Tuesday 8 March 2016

Gardening Project 2016: Update 1

Continuing from my last post, exciting things are happening since I first planted my seeds!

Red & Green Salad Scallions (Renee's Garden)
Date Planted: February 29th, 2016
Date Germinated:  March 5th, 2016
Days to Germinate:  6 days

These were the first seeds to germinate, and they grow really fast! They're super green and healthy, and it's really interesting seeing how one end will slowly bend upwards as they grow. Once they get bigger I plan to thin out the pot a little at a time to give the remaining ones more space to grow before transplanting.

Mini Mixed Sweet Peppers (UrbanTomato.ca)
Date Planted: February 29th, 2016
Date Germinated:  March 7th, 2016
Days to Germinate:  8 days

The seedlings are kind of weird looking, with the leaves pointing straight up, but I'm guessing they'll behave after a few days. Very excited to see which colours of peppers these plants will produce inshaAllah!

Crimson Cushion Tomato (Mountain Grove Seed Company)
Date Planted: March 2nd, 2016
Date Germinated: March 6th, 2016
Days to Germinate: 4 days

Yes, four days! I couldn't believe my eyes! Both cups are doing well, in one, three seeds germinated, and in the other, 2. I'm trying to decide whether I will save the extra seedlings or just thin out the weaker ones. This tomato plant grows to be HUGE.

Golden Sundrop (Cherry) Tomato (Mountain Grove Seed Company)
Date Planted: March 2nd, 2016
Date Germinated:  March 6th, 2016
Days to Germinate:  4 days

Same deal as the Crimson Cushions. If you take a look at the second cup in the above photo, I came down in the morning to see that huge sprout while nothing else was nearly as big. SubhanAllah, it was pretty amazing. The night before there were no signs of life, and in one night it grew so huge! Only issue is that it was dark in the room and it's grown thin and leggy, but we can deal with that once it gets bigger.

Trinidad Scorpion Pepper (Baker Creek Heirloom Seeds)
Date Planted: February 29th, 2016
Date Germinated: March 7th, 2016
Days to Germinate: 8 days

I'm so happy that they only took a little over a week to germinate, I had read online that some pepper varieties could take up to A MONTH! So this was a nice surprise. 4 out of 6 have germinated, but I'm keeping the last two on the heating mat and humidity dome to see if they just need a little longer.
These 4 have yet to actually come out of the soil and sprout leaves, but I'm going to be very careful with them. I really hope they'll turn out to be big healthy plants, inshaAllah!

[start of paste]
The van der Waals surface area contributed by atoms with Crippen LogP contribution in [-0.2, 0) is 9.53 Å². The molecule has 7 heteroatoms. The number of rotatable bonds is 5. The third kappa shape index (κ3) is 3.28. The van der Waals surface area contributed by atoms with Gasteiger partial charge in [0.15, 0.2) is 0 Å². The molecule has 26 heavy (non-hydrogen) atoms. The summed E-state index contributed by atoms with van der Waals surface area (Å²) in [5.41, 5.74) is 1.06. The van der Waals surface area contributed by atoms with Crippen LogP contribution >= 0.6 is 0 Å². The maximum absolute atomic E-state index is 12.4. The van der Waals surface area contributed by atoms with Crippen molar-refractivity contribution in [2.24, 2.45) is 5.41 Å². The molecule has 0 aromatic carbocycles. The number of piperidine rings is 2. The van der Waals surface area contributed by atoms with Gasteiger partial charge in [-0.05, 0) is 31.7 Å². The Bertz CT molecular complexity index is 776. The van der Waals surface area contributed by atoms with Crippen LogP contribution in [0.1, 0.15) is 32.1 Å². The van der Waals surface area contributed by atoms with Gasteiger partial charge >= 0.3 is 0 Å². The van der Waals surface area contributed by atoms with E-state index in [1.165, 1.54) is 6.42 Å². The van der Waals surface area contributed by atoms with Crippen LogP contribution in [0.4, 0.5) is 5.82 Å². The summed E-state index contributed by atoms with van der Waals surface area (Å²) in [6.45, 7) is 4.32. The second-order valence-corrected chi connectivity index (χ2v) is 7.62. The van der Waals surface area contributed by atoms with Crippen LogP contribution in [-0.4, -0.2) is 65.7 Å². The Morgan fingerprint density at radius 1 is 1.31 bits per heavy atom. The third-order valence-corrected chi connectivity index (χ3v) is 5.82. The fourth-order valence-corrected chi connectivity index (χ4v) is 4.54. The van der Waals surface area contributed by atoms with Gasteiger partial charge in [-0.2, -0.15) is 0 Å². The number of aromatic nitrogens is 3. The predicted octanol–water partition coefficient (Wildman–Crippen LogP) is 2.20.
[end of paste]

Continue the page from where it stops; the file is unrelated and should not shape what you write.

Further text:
Mustard Greens (Ramgo Seeds)
Date Planted: March 2nd, 2016
Date Germinated: March 7th, 2016
Days to Germinate: 5 days

I read that normally for greens you would just directly plant the seeds into the soil or pots you want them to grow in outdoors, but I wanted to give mine a little head start. Also, I read that the root system of these plants are generally sensitive, so I got the idea to plant them in peat pots, so that I could put the pot directly in the soil when they're big enough. No idea if it'll work out, but we'll see!
These will be the first plants to be planted outdoors when they're big enough, since they enjoy cool weather.

Kailaan / Chinese Broccoli (Ramgo Seeds)
Date Planted: March 2nd, 2016
Date Germinated: March 8th, 2016
Days to Germinate: 6 days

These guys are just starting to poke out today. This vegetable is absolutely delicious. I really hope they'll grow well.

Growing Conditions

I germinated my seeds in two types of conditions:

  1. Tomato, hot pepper, sweet pepper, and onion seeds were kept at a constant of 25 degrees Celsius using a seed heating mat, and were covered with a humidity dome. As soon as I saw signs of life in the cups, I immediately removed them from the heating mat and humidity dome.

    Tip: You can achieve the same effect as the humidity dome by just covering the cups with plastic wrap and a rubber band.
  2. Only the Kailaan (Chinese Broccoli) and Mustard seeds were kept at room temperature and were not in the humidity dome. I did this because I read that these are cool season plants and germinate best in cooler temperatures.

Lighting Setup

Well I've settled on a system that seems to be working so far, but I'm not sure how it'll do when the plants get bigger.